(CNSNews.com) – The Obama administration admitted 2,340 Syrian refugees into the United States in July, almost as many as the record number of admissions in June (2,406), keeping it on track to reach its goal of 10,000 by the end of September.
Continuing a trend seen throughout the fiscal year, just 15 of the 2,340 resettled in July (0.6 percent) are Christians, while 2,308 (98.6 percent) are Sunni Muslims.
According to State Department Refugee Processing Center data, since the beginning of FY 2016 on October 1, a total of 7,551 Syrian refugees have been admitted. Of that number, 7,432 (98.4 percent) are Sunnis and 35 (0.46 percent) are Christians, including six Catholics, two Orthodox and one Greek Orthodox adherent.
The remaining 84 Syrian refugees admitted in FY 2016 comprise 50 other Muslims, 20 Shi’a Muslims, 10 Yazidis – like Christians, a minority singled out by the Islamic State of Iraq and Syria (ISIS/ISIL) for persecution – three refugees identified as “other religion,” and one as having “no religion.”
Since the civil war began in 2011 the U.N. High Commissioner for Refugees (UNHCR) has registered 4.82 million Syrians who have fled their homeland. Some 495,000 are accommodated in U.N. refugee camps.
Displaced Syrians include those wanting to get away from ISIS and other jihadist groups, those fleeing from atrocities carried out by the Assad regime – dominated by a minority Shi’a sect that has targeted Sunnis in particular – and its Hezbollah, Iranian and Russian allies, and Syrians simply wanting to escape the chaos and deprivation of the conflict.
Although Syrians of all ethnic groups and religious denominations have been caught up in the crisis, the number of Christians among refugees admitted into the U.S. is still disproportionately small: Some 10 percent of the Syrian population is Christian, and yet Christians account for less than one percent of refugees admitted to the United States.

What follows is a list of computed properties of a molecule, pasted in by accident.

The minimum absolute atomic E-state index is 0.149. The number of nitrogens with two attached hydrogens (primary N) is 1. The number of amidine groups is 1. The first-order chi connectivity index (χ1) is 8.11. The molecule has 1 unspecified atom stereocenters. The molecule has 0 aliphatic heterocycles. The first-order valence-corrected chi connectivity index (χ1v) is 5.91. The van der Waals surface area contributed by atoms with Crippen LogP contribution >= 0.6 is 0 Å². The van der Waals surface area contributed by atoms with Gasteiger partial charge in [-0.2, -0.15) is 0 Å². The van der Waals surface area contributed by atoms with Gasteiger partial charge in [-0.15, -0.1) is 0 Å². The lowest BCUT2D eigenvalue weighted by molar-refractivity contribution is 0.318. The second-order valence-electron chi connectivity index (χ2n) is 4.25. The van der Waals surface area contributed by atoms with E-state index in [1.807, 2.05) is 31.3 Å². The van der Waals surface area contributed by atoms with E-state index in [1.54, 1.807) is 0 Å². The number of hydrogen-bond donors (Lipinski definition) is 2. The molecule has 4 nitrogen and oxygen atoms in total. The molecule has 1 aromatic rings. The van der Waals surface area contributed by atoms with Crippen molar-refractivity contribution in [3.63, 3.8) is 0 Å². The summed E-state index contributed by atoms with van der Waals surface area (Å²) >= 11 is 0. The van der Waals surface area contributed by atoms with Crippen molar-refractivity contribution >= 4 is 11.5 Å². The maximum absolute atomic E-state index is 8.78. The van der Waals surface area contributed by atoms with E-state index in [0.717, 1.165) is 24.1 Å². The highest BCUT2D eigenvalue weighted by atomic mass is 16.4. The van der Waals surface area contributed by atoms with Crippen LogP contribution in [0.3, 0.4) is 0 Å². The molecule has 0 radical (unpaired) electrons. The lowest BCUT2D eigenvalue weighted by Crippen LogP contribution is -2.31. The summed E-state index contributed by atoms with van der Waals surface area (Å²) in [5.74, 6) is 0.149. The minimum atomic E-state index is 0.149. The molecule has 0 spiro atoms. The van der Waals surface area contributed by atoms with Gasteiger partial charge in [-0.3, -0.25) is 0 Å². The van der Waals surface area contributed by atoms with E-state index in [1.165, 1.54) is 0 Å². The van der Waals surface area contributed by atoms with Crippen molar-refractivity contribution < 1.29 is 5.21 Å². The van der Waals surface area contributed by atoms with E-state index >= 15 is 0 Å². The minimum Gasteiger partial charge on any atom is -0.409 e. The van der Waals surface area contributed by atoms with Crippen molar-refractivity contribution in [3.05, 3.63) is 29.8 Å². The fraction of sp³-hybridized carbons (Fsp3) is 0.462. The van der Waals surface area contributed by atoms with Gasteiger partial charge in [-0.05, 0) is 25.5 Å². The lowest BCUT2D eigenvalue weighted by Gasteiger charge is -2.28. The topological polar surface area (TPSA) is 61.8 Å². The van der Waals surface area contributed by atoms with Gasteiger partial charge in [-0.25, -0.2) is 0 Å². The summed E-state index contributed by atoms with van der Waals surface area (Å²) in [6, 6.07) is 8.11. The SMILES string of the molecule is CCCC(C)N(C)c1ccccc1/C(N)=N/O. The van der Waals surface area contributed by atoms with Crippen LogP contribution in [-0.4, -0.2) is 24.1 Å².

On the other hand, Sunnis comprised around 74 percent of the Syrian population when the war began, while the proportion of Sunnis admitted to the U.S. exceeds 97 percent.
Of a total of 9,424 Syrian refugees resettled in the U.S. since the conflict broke out,
83 (0.8 percent) are Christians, and 9,151 (97.1 percent) are Sunnis.
When the war began – originating in a violent crackdown by the regime on protestors calling for reforms – the Christian population of Syria numbered 1.5-1.7 million. A Chaldean Catholic bishop from Aleppo, Antoine Audo, told an event in Geneva last March that at least one million have fled the country since then.
Fearing for their safety, many Christians avoid U.N. refugee camps, sheltering instead in churches, schools or relatives’ homes in surrounding countries. This can mean they are less likely to be considered for refugee status by Western governments, like the U.S. government, which largely rely on the UNHCR for initial applicant referrals.
The UNHCR points out that displaced people can be – and in many cases are – registered with the agency without staying in U.N. refugee camps.
The State Department notes that in occasional cases, applicants for refugee status in the U.S. can be referred by a U.S. Embassy or a “specially trained nongovernmental organization,” rather than by the UNHCR.
Also, Syrian beneficiaries of approved I-130 immigrant visa petitions (filed by relatives already legally in the U.S.) can bypass the UNHCR and apply directly to the U.S. program, at locations in a number of countries in the Middle East.